Expectant Mom Saves Vet Husband From Enraged BuffaloIt was Friday June 29, 2007 at about 09h30 when corporal Wilson Baloyi at Mahlangeni ranger post phoned Karien Keet, section ranger, about an apparently sick and lame buffalo in the veld. Wilson and fellow field ranger, Reckson Khosa, was on patrol walking along the Matalakuwa spruit when, close to the Fourmiles firebreak, they came across an emaciated buffalo with an injured front leg.
Karien, accompanied by husband Dewald Keet, KNP State veterinarian, met the field rangers on the road and walked towards the buffalo. “It was about one kilometre further when we saw him the first time. He was about 30 metres away from us and lying down, but facing us,” says Karien. They were watching the buffalo, hoping it would stand up. It didn’t. “We wanted it to walk to see if we could determine the extent of its injury,” said Dewald. Karien said they made noises, but “he gave us that typical buffalo 'couldn’t care' look. I then realised that this buffalo bull has a particularly aggressive attitude and is not going to back off.” After some time, and even a few stones hurled at him later, the buffalo stood up and limped away.
Dewald says he could see the animal’s left front leg was severely injured and probably broken. “At that stage I realised that this was not a tuberculosis-infected buffalo and probably a very simple necropsy was waiting as the chances of this animal recovering were extremely limited and he would have to be euthanased”. They followed the buffalo in the dense mopane bush until they came to a clearing where the buffalo had once again stopped about 30 metres away from the group. Dewald moved into the clearing and was still studying the injured leg with his binoculars when the buffalo decided he had had enough of the spectators. He started bellowing and viciously charged towards Dewald, who was slightly separated from the group and not armed.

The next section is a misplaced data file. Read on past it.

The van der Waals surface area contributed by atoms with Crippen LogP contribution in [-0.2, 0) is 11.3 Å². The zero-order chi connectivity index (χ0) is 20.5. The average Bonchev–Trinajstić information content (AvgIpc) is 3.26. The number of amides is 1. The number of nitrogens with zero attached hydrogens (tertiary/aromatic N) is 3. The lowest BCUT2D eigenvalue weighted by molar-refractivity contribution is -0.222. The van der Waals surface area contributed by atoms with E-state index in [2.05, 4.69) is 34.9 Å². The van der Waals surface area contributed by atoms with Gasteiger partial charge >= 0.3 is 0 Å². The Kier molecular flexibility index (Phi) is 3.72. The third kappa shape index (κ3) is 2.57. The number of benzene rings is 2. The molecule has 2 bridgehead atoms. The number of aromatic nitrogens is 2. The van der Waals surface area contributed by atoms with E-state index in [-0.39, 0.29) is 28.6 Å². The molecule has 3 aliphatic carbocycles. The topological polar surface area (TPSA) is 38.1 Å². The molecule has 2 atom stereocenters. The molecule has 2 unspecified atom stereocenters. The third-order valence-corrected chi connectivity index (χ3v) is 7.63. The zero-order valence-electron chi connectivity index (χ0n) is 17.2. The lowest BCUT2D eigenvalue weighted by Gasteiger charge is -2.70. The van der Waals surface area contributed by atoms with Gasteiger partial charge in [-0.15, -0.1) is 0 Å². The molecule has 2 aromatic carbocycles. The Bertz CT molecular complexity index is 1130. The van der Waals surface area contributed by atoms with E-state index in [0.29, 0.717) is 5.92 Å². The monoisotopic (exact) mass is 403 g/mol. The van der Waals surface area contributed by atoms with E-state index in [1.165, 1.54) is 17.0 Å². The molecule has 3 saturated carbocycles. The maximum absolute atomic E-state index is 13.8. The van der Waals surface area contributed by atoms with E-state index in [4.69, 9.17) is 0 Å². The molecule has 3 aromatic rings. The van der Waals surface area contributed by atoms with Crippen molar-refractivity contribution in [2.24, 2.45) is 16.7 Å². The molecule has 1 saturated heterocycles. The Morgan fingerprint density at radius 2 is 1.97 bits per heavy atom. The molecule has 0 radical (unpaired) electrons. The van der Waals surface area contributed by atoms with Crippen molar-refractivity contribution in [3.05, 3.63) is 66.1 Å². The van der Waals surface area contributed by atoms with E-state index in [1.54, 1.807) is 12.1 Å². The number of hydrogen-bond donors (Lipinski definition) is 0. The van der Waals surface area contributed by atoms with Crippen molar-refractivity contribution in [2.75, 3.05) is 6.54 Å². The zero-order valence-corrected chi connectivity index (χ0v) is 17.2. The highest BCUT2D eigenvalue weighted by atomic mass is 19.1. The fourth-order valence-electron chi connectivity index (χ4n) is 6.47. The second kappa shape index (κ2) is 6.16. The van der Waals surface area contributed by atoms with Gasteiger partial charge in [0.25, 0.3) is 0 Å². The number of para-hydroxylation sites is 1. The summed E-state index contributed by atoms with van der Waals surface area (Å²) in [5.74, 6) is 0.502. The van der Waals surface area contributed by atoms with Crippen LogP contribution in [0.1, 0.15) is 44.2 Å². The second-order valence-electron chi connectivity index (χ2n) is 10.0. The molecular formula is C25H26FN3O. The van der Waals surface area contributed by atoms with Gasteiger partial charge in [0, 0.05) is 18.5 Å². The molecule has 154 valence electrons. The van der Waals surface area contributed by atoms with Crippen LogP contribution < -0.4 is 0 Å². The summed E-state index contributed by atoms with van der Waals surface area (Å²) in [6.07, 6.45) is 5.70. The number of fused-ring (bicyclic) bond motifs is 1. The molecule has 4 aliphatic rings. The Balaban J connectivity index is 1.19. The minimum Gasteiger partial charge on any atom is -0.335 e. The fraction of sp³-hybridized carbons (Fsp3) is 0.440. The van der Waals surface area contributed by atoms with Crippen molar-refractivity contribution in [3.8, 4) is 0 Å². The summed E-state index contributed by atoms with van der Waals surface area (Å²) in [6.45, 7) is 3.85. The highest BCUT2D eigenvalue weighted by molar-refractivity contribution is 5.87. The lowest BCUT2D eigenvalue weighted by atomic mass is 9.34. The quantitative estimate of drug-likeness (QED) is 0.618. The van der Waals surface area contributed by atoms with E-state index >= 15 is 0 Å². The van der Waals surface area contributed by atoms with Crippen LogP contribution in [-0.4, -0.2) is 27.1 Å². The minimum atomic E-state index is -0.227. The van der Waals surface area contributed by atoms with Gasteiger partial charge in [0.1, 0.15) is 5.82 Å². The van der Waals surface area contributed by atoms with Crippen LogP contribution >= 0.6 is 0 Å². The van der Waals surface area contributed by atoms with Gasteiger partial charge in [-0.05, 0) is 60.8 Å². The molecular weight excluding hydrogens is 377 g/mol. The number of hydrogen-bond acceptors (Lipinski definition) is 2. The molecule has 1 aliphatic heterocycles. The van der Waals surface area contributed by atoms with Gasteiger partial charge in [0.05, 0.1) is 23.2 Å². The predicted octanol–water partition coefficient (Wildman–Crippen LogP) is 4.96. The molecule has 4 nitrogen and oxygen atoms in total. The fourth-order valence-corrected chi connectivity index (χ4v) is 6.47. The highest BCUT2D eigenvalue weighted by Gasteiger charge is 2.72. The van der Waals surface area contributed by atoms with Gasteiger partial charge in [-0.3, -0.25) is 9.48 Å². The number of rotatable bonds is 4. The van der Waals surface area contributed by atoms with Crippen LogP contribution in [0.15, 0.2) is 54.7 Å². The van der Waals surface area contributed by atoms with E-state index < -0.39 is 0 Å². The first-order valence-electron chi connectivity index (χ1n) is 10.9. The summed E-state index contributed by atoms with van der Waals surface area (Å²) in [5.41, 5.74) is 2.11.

Dewald yelled frantically at Karien and her team to shoot, but with their sight slightly impaired by the mopane bush this proved easier said than done. “I had my .375 Holland & Holland, a gift from my father, with me, while Wilson and Reckson had their R1 rifles,” says Karien. “At first I could not see the buffalo in the dense mopane shrubs and only when it was about 15 metres from me did I have a clear shot.It was then that I had the opportunity to give the first shot in the head from a right angle. I could see the buffalo was stunned, but he kept on coming. Wilson was standing on my left and Reckson to my right, with both rangers firing at the animal. They were not hitting any fatal parts and he was still coming. When he saw Wilson he turned away from Dewald and was now facing me.
I shot him in the head and he dropped about five metres from me,” recounts Karien. Dewald says when he examined the buffalo he found it had a compound fracture of the shoulder joint and had no chance of recovery. “Afterwards everybody was very relieved and I felt proud that we all handled the situation very well,” says Karien, who was seven months pregnant with their first child at the time of the incident.